Archive for the 'The Foundry' Category
For 233 years, Independence Day has been the celebration of the day we declared our independence from the tyrannical reign of King George III. Since Thomas Jefferson wrote the Declaration of Independence it has been a symbol of freedom known worldwide. Thomas Jefferson noted, in a letter to John Adams in 1821 that:
[T]he flames kindled on the 4 of July 1776, have spread over too much of the globe to be extinguished by the feeble engines of despotism; on the contrary, they will consume these engines and all who work them.
July 4th is a day to celebrate our freedom, specifically the freedom to govern ourselves. Even in the midst of sharp political divide, Americans have always known that July 4th is the day we celebrate our freedoms that the Founders fought and died for. But are these sacrifices appreciated in the same way they once were? This week, USA Today printed an item asking people to send messages to other Americans on what we need to remember this year:
Americans celebrate the values that unite us on the Fourth of July, but today the country seems sharply divided. As the country copes with unemployment, immigration and the oil spill in the Gulf of Mexico, what do you think the nation needs to remember this Independence Day? What are the messages you would like to share with other Americans? Write to firstname.lastname@example.org by June 21. Please include a name, address, and day and evening phone numbers for verification.
Americans should remember the extreme sacrifices the Founders made so we could be free. We also cannot forget the extreme danger that was involved by just signing the document. That seems to be taken for granted nowadays, but it was an act of true bravery. One of the bravest, Ben Franklin, commented after he signed it:
We must hang together, or assuredly, we will hang separately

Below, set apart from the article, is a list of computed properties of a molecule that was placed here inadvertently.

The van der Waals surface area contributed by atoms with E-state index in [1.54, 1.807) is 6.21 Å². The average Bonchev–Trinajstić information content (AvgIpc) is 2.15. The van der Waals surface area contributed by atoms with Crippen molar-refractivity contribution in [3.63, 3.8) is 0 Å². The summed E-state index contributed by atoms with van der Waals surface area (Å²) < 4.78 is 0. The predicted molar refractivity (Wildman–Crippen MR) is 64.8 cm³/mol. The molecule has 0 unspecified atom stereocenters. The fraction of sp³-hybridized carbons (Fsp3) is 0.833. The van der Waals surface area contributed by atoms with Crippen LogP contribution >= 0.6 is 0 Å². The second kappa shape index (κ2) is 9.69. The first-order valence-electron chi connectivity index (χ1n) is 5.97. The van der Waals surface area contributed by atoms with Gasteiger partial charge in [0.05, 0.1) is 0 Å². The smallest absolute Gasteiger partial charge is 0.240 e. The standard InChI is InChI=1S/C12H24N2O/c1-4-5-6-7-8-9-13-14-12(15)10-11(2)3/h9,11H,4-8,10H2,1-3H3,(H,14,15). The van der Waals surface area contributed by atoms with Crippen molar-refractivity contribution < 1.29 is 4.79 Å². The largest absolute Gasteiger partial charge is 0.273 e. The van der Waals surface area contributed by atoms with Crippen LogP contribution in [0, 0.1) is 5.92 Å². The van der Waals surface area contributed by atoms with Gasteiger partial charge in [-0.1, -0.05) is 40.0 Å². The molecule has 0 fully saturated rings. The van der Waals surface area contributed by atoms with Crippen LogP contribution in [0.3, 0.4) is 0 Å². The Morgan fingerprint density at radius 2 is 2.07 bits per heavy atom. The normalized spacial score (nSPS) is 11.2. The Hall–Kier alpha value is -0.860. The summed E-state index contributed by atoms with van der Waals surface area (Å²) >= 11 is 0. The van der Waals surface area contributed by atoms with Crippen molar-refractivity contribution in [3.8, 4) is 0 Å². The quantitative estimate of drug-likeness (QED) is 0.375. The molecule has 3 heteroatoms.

What else should Americans remember on Independence Day? Are the first principles that founded our nation being adequately considered in Washington today? The Heritage Foundation has some ideas. Tell us below, and send your thoughts to USA Today (email@example.com).
Gallup recently asked a sampling of Americans, “How serious of a threat to the future of the United States do you consider the following…” The results are clear: Americans judge the national debt on par with terrorism as the top threat facing the nation. Further, independents – a crucial constituency during an election year – believe the debt to be the single most threatening issue facing the country, even topping terrorism.
A quick analysis of the numbers reveals why the public is alarmed. Today debt held by the public stands at approximately $8.6 trillion, up from around $7.5 trillion less than a year ago. Over the past 30 years, debt held by the public has averaged about 39.4 percent of gross domestic product, and last year stood at 53 percent, the highest since 1955. Unfortunately, instead of taking swift actions to address the worsening problem, Congress and the White House have chosen to double down on the unrestrained spending policies of the past. Obama’s budget (the only budget available because Congressional Democrats refuse to draft one this year) sees debt held by the public hitting 90 percent of GDP by 2020.
As the world is currently seeing in Greece and across Europe, there are consequences to excessive debt levels. The American people understand the danger; the question is when our leaders will.
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